Dylan Farrow Open Letter Details Woody Allen Sexual Abuse

Dylan Farrow shared an open letter with the New York Times on Saturday that details her allegations of how her adoptive father, Woody Allen, sexually abused her. In 1992, Dylan, then seven years old, created quite a controversy when she made claims that Allen had been sexually abusing her. The accusations eventually led to the break up of her parents, Mia Farrow and Woody Allen.

In the November 2013 issue of Vanity Fair, Dylan Farrow spoke openly about the sexual abuse for the first time. “There’s a lot I don’t remember, but what happened in the attic I remember. I remember what I was wearing and what I wasn’t wearing,” said Dylan Farrow, now 28-years-old and happily married in Florida. When the sexual abuse accusations originally surfaced, it was a tabloid stealing game of he said, she said. Complicating the issue even further was Woody Allen’s sexual relationship with another of Mia Farrow’s adoptive daughters, Soon-Yi Previn. Allen has been married to Soon-Yi since 1997.

The Vanity Fair piece raised an issue that had been largely forgotten about in the public eye. Dylan’s brother Ronan was not one to let it be forgotten. During the 2014 Golden Globe awards, Ronan Farrow took to Twitter while Allen was honored with the lifetime achievement award.

Obviously there is a great deal of animosity between the Farrow’s and Allen. Mia Farrow has even gone so far as to claim that Frank Sinatra may be the real father of Ronan.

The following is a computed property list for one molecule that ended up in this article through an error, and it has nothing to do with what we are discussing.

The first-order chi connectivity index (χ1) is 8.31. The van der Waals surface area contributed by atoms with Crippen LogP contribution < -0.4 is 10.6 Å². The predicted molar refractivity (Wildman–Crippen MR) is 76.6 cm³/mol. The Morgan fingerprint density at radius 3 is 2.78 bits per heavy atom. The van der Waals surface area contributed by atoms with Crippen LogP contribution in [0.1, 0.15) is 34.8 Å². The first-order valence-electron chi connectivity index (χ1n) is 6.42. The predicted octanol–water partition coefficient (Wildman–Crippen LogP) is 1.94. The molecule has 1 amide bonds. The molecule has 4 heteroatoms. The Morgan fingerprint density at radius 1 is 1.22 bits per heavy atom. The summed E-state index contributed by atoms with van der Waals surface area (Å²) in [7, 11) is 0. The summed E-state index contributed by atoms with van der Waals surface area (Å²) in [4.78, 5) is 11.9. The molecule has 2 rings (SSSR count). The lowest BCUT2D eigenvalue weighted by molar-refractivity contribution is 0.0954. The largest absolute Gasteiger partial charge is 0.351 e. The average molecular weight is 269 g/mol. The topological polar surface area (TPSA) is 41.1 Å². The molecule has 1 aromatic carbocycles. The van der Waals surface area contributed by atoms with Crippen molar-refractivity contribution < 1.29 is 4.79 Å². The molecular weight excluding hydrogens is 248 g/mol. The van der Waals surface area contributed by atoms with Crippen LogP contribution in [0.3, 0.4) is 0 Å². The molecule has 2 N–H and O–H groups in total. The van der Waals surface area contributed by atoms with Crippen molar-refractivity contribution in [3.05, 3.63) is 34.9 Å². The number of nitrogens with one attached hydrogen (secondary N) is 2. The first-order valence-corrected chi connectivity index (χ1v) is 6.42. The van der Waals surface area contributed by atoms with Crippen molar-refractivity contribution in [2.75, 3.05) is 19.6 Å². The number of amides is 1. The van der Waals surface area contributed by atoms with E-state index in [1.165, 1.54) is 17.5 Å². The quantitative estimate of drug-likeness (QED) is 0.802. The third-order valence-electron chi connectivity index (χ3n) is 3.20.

But for all the drama that has been stirred since the Vanity Fair piece, the situation turned very somber and real on Saturday, February 1st. Nicholas Kristof posted an open letter from Dylan Farrow detailing the sexual abuse she suffered from Woody Allen on his blog. The opening paragraph alone should cause anyone to stop and listen to a broken seven year old girl.

“What’s your favorite Woody Allen movie? Before you answer, you should know: when I was seven years old, Woody Allen took me by the hand and led me into a dim, closet-like attic on the second floor of our house. He told me to lay on my stomach and play with my brother’s electric train set. Then he sexually assaulted me. He talked to me while he did it, whispering that I was a good girl, that this was our secret, promising that we’d go to Paris and I’d be a star in his movies. I remember staring at that toy train, focusing on it as it traveled in its circle around the attic. To this day, I find it difficult to look at toy trains.”

This letter changes the game. For years Hollywood and law enforcement refused to fully invest in this issue. And whether anything legal will come of this remains to be seen. But if her allegations are true, her story deserves to be heard. Kristof asked Dylan Farrow why she would come out with this story now. Her response says it all, “I was thinking, if I don’t speak out, I’ll regret it on my death bed.”

In 1992, there was no mass public use of the internet or social media. It will most certainly be a different public situation for Woody Allen now that Dylan Farrow has penned this open letter.